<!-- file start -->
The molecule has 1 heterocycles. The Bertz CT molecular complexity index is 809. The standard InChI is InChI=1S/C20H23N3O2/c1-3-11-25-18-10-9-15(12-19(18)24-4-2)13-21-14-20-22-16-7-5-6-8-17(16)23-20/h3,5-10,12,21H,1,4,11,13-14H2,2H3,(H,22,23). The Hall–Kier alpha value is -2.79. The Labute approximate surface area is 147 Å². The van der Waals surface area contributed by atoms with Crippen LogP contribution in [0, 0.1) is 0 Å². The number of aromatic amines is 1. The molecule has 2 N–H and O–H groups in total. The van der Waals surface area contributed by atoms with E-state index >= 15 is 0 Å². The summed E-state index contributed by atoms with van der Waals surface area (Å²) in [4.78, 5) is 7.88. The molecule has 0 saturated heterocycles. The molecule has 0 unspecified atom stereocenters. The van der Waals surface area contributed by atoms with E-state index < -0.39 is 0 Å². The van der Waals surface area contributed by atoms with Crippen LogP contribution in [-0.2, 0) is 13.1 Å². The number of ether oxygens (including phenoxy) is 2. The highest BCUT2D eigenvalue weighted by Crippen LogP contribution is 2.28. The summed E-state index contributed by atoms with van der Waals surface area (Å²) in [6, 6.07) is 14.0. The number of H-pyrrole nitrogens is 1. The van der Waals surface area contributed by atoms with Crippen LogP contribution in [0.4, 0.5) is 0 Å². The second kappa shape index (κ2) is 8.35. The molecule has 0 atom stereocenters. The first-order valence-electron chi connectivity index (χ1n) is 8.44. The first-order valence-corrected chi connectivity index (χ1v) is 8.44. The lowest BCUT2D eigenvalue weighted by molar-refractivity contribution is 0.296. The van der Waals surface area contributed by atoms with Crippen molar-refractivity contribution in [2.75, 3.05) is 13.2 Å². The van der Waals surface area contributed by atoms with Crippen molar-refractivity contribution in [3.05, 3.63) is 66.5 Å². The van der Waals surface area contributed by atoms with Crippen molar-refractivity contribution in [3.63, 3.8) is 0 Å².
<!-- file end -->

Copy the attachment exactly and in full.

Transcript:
The molecule has 1 heterocycles. The Bertz CT molecular complexity index is 809. The standard InChI is InChI=1S/C20H23N3O2/c1-3-11-25-18-10-9-15(12-19(18)24-4-2)13-21-14-20-22-16-7-5-6-8-17(16)23-20/h3,5-10,12,21H,1,4,11,13-14H2,2H3,(H,22,23). The Hall–Kier alpha value is -2.79. The Labute approximate surface area is 147 Å². The van der Waals surface area contributed by atoms with Crippen LogP contribution in [0, 0.1) is 0 Å². The number of aromatic amines is 1. The molecule has 2 N–H and O–H groups in total. The van der Waals surface area contributed by atoms with E-state index >= 15 is 0 Å². The summed E-state index contributed by atoms with van der Waals surface area (Å²) in [4.78, 5) is 7.88. The molecule has 0 saturated heterocycles. The molecule has 0 unspecified atom stereocenters. The van der Waals surface area contributed by atoms with E-state index < -0.39 is 0 Å². The van der Waals surface area contributed by atoms with Crippen LogP contribution in [-0.2, 0) is 13.1 Å². The number of ether oxygens (including phenoxy) is 2. The highest BCUT2D eigenvalue weighted by Crippen LogP contribution is 2.28. The summed E-state index contributed by atoms with van der Waals surface area (Å²) in [6, 6.07) is 14.0. The number of H-pyrrole nitrogens is 1. The van der Waals surface area contributed by atoms with Crippen LogP contribution in [0.4, 0.5) is 0 Å². The second kappa shape index (κ2) is 8.35. The molecule has 0 atom stereocenters. The first-order valence-electron chi connectivity index (χ1n) is 8.44. The first-order valence-corrected chi connectivity index (χ1v) is 8.44. The lowest BCUT2D eigenvalue weighted by molar-refractivity contribution is 0.296. The van der Waals surface area contributed by atoms with Crippen molar-refractivity contribution in [2.75, 3.05) is 13.2 Å². The van der Waals surface area contributed by atoms with Crippen molar-refractivity contribution in [3.05, 3.63) is 66.5 Å². The van der Waals surface area contributed by atoms with Crippen molar-refractivity contribution in [3.63, 3.8) is 0 Å².